The Information Commissioner's Office (ICO)
The Information Commissio
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The Information Commissioner's Office (ICO)


The Information Commissioner's Office (ICO)

The Information Commissioner's Office (ICO)

Politics and Administration


The Information Commissioner's Office (ICO) is a non-departmental public body which reports directly to the Parliament of the United Kingdom and is sponsored by the Department for Digital, Culture, Media and Sport (DCMS). It is the independent regulatory office (national data protection authority) dealing with the Data Protection Act 2018 and the General Data Protection Regulation, the Privacy and Electronic Communications (EC Directive) Regulations 2003 across the UK; and the Freedom of Information Act 2000 and the Environmental Information Regulations 2004 in England, Wales and Northern Ireland and, to a limited extent, in Scotland.

Role of the Information Commissioner

The Information Commissioner is an independent official appointed by the Crown. The Commissioner's decisions are subject to appeal to an independent tribunal and the courts. The Commissioner's mission is to "uphold information rights in the public interest, promoting openness by public bodies and data privacy for individuals".[1]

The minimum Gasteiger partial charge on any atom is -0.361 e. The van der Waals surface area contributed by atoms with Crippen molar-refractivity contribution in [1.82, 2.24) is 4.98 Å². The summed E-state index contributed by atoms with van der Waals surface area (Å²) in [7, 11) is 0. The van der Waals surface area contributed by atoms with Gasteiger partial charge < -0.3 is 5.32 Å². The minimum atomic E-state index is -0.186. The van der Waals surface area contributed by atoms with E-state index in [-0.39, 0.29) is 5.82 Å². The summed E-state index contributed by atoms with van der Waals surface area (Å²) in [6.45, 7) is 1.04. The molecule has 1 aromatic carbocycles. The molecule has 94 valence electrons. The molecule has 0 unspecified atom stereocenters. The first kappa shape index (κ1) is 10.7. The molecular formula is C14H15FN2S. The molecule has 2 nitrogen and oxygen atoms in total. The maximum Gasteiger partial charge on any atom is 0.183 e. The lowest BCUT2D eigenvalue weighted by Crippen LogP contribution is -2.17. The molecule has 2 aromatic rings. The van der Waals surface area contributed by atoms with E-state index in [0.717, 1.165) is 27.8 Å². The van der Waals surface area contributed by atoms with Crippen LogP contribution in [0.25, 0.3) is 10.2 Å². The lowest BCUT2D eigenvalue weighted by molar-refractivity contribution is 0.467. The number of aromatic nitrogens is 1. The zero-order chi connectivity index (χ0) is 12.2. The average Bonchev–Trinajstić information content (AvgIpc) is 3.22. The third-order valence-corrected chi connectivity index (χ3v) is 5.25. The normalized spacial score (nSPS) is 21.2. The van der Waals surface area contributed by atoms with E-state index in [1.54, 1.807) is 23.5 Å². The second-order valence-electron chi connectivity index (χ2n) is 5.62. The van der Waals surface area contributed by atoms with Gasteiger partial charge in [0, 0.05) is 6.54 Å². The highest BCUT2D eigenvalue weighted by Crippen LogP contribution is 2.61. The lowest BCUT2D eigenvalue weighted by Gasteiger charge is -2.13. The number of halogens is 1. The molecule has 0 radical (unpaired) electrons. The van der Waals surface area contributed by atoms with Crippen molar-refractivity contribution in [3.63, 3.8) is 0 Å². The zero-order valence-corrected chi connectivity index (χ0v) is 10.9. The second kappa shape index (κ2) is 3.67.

The role of Information Commissioner is currently held by John Edwards, who succeeded Elizabeth Denham on 3 January 2022.[2]

John Edwards[edit]
See also: John Edwards (regulator)
On 26 August 2021, John Edwards was named as the new Information Commissioner, replacing Elizabeth Denham. The UK government said he would "go beyond the regulator's traditional role" and that the job would now be "balanced" between protecting rights and promoting "innovation and economic growth". It also said that protection for privacy should be done "in as light a touch way as possible", that it would prioritise allowing personal data to be sent internationally to places such as the United States, Korea, Singapore, Dubai and Colombia, among others, that it wanted a data policy that delivered a "Brexit dividend" for businesses (c.f. individuals alone) and that it wanted to get rid of "endless" cookie popups.[3] Promoting economic growth is not one of the ICO's functions recognised at law and as such this new role creates the potential for conflict with its statutory functions, set out for example in section 115 of the Data Protection Act 2018 and the UK GDPR,[4] and/or the risk that it may potentially take actions which are ultra vires. Since promoting economic growth has not previously been one of its roles (it was announced on 26 August 2021 that it is something that the job would "now" involve and it is not set out in statute),[3] then logically, promoting economic growth is to come at the expense of the protection of rights, since that protection has not previously been balanced with it. As of 26 August 2021, the ICO's website states that it is "The UK’s independent authority set up to uphold information rights in the public interest, promoting openness by public bodies and data privacy for individuals".[5]

Elizabeth Denham[edit]
See also: Elizabeth Denham